Sunday, 18 September 2011

Autumn "Au Revoir"

The vine canopy is starting to drop russet leaves over the summer dining table. Clouds hang in the valley before the sun warms the morning. Autumn is definitely in the air, even if it’s still summer at midday in Provence.

It’s the time of new beginnings, work-wise, as nature dies back. Like many, I feel energised at this time of year, full of ambitious new plans and determined to bring them to fruition. This is when I always start my books, fired up with a full notebook of research and ideas that may or may not work but have to be tried.

This post is by way of an “Au Revoir” for a while, or at least fair notice that I won’t be blogging as regularly during the coming months while I give my full attention to the first draft of a new novel that has been bubbling under all year. And to do it, I have to disappear to my study and block out everything else.

All writers write in different ways, and mine is in concentrated isolation. Sometimes it’s hard enough to fit in real life, let alone any other writing which can only be a distraction. I don’t like to mess around. Writing a first draft is like digging the foundations of a house: it’s hard and precise work, and a great deal rests on it. If the structure is wrong now, the building will never be quite right and ever harder to put right later.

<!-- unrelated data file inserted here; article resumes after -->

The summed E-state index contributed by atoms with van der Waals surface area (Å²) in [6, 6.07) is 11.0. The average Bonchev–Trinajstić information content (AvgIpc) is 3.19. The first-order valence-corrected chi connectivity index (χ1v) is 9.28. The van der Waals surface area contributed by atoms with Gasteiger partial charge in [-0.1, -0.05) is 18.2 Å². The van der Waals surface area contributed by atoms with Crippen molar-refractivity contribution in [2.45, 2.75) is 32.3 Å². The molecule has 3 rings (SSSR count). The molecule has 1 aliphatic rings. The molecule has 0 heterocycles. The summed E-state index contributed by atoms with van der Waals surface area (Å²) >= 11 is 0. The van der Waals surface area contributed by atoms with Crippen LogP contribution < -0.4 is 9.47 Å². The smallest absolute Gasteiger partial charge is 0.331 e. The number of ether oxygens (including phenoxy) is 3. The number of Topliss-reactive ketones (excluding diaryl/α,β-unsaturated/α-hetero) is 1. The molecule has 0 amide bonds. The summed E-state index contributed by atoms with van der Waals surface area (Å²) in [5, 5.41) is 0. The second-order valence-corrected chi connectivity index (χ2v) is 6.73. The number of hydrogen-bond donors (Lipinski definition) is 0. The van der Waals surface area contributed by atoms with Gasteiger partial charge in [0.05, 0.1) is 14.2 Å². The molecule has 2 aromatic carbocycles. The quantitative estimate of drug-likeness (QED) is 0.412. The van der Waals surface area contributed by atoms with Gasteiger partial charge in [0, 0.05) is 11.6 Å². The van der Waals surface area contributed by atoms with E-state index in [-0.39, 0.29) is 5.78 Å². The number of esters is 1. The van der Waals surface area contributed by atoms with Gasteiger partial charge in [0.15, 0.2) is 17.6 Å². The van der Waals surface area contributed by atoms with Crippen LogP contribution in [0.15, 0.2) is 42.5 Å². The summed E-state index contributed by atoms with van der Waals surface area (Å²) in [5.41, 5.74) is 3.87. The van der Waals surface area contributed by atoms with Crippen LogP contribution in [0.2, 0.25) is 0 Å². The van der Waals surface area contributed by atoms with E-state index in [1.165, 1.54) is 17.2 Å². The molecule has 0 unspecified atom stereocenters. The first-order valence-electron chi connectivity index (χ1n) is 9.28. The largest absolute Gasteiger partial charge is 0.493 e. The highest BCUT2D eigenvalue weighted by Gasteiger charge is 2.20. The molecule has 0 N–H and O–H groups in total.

If anyone asks me now what qualities I think writers need to have, I would have to say: persistence, determination and sheer stubbornness to succeed. You also have to love what you do, playing around with words and the use of language to create something new.

For me, there’s no better time to do that than when the skies become heavier, and the colours fade beyond the window where my desk stands. If it’s raining, so much the better. Then there’s nowhere I’d rather be than making bright pictures in my head and trying to find the words to pin them down.

I hasten to assure you, all my lovely blog pals I’ve made this year, I’m not abandoning my blog completely, and that I will still be touring around reading yours when I need a break. I have so enjoyed all your comments, and appreciated your support, for which huge thanks, and am delighted that we found each other. But this one will revert to its original function, which was an add-on to my website to use for any news updates.